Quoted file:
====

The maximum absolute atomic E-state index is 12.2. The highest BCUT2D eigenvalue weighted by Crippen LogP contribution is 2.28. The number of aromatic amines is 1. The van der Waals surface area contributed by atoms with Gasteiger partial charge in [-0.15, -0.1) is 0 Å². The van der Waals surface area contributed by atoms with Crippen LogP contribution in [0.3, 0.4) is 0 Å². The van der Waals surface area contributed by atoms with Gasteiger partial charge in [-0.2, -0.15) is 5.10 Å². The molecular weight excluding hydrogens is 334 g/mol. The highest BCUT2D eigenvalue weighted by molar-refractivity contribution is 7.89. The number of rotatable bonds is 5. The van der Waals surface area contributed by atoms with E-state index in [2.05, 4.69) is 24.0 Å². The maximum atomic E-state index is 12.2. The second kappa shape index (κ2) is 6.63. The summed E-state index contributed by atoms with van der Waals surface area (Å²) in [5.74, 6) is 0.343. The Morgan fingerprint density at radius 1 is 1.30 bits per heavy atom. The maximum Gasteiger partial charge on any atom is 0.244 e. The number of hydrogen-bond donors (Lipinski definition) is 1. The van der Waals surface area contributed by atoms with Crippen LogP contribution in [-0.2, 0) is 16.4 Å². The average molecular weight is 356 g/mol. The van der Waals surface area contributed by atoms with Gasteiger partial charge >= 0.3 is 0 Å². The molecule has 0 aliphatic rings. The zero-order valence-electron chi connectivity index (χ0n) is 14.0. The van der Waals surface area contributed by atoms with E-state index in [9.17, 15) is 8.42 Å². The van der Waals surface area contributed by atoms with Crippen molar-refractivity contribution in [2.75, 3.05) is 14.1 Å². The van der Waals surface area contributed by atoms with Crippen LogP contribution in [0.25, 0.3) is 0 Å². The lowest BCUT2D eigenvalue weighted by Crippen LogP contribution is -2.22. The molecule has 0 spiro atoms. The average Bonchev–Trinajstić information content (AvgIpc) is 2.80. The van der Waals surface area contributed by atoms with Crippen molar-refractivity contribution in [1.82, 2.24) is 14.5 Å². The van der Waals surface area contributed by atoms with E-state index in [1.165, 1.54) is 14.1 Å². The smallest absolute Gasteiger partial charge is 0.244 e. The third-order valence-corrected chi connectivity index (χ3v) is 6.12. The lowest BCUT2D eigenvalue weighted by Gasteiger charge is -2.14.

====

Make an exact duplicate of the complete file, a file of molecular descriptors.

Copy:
The maximum absolute atomic E-state index is 12.2. The highest BCUT2D eigenvalue weighted by Crippen LogP contribution is 2.28. The number of aromatic amines is 1. The van der Waals surface area contributed by atoms with Gasteiger partial charge in [-0.15, -0.1) is 0 Å². The van der Waals surface area contributed by atoms with Crippen LogP contribution in [0.3, 0.4) is 0 Å². The van der Waals surface area contributed by atoms with Gasteiger partial charge in [-0.2, -0.15) is 5.10 Å². The molecular weight excluding hydrogens is 334 g/mol. The highest BCUT2D eigenvalue weighted by molar-refractivity contribution is 7.89. The number of rotatable bonds is 5. The van der Waals surface area contributed by atoms with E-state index in [2.05, 4.69) is 24.0 Å². The maximum atomic E-state index is 12.2. The second kappa shape index (κ2) is 6.63. The summed E-state index contributed by atoms with van der Waals surface area (Å²) in [5.74, 6) is 0.343. The Morgan fingerprint density at radius 1 is 1.30 bits per heavy atom. The maximum Gasteiger partial charge on any atom is 0.244 e. The number of hydrogen-bond donors (Lipinski definition) is 1. The van der Waals surface area contributed by atoms with Crippen LogP contribution in [-0.2, 0) is 16.4 Å². The average molecular weight is 356 g/mol. The van der Waals surface area contributed by atoms with Gasteiger partial charge >= 0.3 is 0 Å². The molecule has 0 aliphatic rings. The zero-order valence-electron chi connectivity index (χ0n) is 14.0. The van der Waals surface area contributed by atoms with E-state index in [9.17, 15) is 8.42 Å². The van der Waals surface area contributed by atoms with Crippen molar-refractivity contribution in [2.75, 3.05) is 14.1 Å². The van der Waals surface area contributed by atoms with Crippen LogP contribution in [0.25, 0.3) is 0 Å². The lowest BCUT2D eigenvalue weighted by Crippen LogP contribution is -2.22. The molecule has 0 spiro atoms. The average Bonchev–Trinajstić information content (AvgIpc) is 2.80. The van der Waals surface area contributed by atoms with Crippen molar-refractivity contribution in [1.82, 2.24) is 14.5 Å². The van der Waals surface area contributed by atoms with E-state index in [1.165, 1.54) is 14.1 Å². The smallest absolute Gasteiger partial charge is 0.244 e. The third-order valence-corrected chi connectivity index (χ3v) is 6.12. The lowest BCUT2D eigenvalue weighted by Gasteiger charge is -2.14.